No one 'at any level' in government involved in NHS pay talks, says Unite
Unions have accused Rishi Sunak of refusing to negotiate ahead of the biggest strike in NHS history, ITV News Political Correspondent Kathryn Samson reports
A union leader has claimed the government is holding "no talks at any level whatsoever" on NHS pay on the eve of the health service's biggest strike yet.
Tens of thousands of nurses and ambulance staff in England are set to walk out tomorrow in an ongoing, with Rishi Sunak urged to step in to resolve the dispute.
Nurses are due to strike again on Tuesday while ambulance crews and call handlers return to the picket lines on Friday.
Physiotherapists will walk out on Thursday, making Wednesday the only day of the week with no NHS strikes.
When asked what's being done prevent this, Unite general secretary Sharon Graham said she can "categorically" say the union is in "no talks at any level whatsoever" with the government.
"That is a real abdication of responsibility," she told the BBC's Sunday with Laura Kuenssberg programme.
“Why is Rishi Sunak not coming to the table? Instead of doing sort of press conferences about other things, come to the table and negotiate – roll your sleeves up and negotiate on the pay in the NHS, that is what’s required."
She said both the prime minister and health secretary Steve Barclay have "danced around their handbag" but will "not talk about pay", despite it being at the heart of the dispute.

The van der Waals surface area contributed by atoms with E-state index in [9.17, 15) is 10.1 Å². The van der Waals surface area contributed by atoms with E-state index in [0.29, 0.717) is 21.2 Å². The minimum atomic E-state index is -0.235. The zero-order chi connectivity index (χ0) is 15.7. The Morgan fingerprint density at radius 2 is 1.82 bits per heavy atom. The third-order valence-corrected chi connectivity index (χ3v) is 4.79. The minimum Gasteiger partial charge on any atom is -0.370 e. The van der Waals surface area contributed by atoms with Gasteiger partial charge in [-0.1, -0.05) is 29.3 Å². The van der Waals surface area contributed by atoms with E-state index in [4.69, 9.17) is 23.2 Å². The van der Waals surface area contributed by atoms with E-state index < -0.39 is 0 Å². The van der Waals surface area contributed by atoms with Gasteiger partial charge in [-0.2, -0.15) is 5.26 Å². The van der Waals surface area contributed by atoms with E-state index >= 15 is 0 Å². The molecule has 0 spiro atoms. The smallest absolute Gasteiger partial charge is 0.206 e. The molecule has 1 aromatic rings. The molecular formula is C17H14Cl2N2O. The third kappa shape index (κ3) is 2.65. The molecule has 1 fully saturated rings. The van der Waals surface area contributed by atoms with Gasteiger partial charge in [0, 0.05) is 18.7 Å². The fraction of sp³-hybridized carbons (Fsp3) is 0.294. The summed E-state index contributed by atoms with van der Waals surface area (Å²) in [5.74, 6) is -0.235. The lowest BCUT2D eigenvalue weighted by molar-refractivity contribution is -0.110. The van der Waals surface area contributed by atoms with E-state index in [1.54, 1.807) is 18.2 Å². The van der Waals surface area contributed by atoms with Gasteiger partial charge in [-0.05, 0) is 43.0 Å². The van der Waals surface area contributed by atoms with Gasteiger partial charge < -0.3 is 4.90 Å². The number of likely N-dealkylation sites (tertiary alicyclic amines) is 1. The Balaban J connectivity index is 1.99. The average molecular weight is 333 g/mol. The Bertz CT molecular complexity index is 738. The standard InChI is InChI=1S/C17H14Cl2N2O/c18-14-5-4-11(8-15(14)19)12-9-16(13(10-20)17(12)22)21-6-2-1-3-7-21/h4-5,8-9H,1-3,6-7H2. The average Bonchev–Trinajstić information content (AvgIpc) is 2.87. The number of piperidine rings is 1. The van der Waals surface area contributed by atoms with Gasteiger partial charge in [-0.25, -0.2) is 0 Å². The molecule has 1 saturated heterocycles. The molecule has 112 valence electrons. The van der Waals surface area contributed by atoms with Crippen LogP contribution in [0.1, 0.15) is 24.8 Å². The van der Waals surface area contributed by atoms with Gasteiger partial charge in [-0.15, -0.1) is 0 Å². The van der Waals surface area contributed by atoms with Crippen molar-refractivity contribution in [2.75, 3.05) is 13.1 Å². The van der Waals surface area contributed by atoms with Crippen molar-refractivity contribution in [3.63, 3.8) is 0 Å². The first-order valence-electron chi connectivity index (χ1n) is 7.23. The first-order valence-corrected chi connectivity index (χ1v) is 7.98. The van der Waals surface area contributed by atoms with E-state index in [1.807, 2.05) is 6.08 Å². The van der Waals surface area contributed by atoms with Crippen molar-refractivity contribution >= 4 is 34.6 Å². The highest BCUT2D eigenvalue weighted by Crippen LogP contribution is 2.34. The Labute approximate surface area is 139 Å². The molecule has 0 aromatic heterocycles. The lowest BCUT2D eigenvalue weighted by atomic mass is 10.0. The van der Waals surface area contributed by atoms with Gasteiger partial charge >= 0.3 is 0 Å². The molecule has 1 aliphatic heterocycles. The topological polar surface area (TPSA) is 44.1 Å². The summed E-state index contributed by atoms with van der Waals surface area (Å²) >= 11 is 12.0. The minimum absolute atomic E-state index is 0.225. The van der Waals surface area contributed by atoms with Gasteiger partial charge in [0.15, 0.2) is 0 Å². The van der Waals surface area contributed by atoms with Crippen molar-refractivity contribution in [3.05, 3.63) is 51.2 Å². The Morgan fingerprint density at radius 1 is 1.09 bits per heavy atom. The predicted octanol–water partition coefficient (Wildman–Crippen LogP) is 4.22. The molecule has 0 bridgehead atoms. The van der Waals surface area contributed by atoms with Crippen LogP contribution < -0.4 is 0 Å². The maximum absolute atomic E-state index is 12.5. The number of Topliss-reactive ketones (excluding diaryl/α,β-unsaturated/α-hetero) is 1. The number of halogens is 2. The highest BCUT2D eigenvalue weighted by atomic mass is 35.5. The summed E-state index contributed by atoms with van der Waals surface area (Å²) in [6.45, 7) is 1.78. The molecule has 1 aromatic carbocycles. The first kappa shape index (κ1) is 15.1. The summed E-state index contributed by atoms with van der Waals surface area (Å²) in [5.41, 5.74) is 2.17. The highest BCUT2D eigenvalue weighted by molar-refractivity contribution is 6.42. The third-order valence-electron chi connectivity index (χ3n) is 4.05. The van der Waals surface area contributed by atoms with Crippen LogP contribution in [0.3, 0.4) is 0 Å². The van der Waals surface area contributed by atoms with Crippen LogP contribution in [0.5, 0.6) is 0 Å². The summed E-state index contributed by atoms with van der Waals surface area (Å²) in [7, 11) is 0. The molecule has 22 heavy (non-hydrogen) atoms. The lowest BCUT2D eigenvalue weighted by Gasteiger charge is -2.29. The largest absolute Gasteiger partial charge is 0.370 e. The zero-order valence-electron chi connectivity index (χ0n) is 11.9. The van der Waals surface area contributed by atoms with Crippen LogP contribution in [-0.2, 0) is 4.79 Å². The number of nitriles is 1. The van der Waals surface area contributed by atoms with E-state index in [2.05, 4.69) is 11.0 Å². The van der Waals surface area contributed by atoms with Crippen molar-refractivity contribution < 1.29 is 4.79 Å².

In a letter to Mr Sunak, Royal College of Nursing (RCN) general secretary Pat Cullen said a “meaningful” pay offer from the government could still avert strike action.
She drew a comparison with his swift action to sack Conservative Party chairman Nadhim Zahawi after he was found to have breached the ministerial code in relation to his tax affairs.
She wrote: “As shown by last weekend’s fast-paced changes in Cabinet, big decisions can be made by you at any point in the week in the interests of good government.
“I am urging you to use this weekend to reset your government in the eyes of the public and demonstrate it is on the side of the hardworking, decent taxpayer.
“There could be no simpler way to demonstrate this commitment than bringing the nurse strike to a swift close.”
With negotiations also continuing in Scotland, Ms Cullen warned Mr Sunak that his government is becoming “increasingly isolated”.
On the walkouts in England on Monday, Ms Cullen added: “It will be the biggest day of industrial action in the 75-year history of the NHS.
“Nursing staff find that a sobering realisation of how far they have been pushed to protect patient care and secure some respect for the nursing profession.”
Mr Barclay said: “I have held constructive talks with the trade unions on pay and affordability and continue to urge them to call off the strikes.
“It is time for the trade unions to look forward and engage in a constructive dialogue about the Pay Review Body Process for the coming year.”
He added: “Despite contingency measures in place, strikes by ambulance and nursing unions this week will inevitably cause further delays for patients who already face longer waits due to the Covid backlogs.
“We prioritised £250 million of support last month for extra capacity in urgent and emergency care, but strikes this week will only increase the disruption faced by patients.
“The governor of the Bank of England warned if we try to beat inflation with high pay rises, it will only get worse and people would not be better off.
“It is crucial people continue to access the services they need – please attend your appointments unless told otherwise, use 999 in a life-threatening emergency and use NHS 111 online services, your GP and pharmacy for non-urgent health needs."
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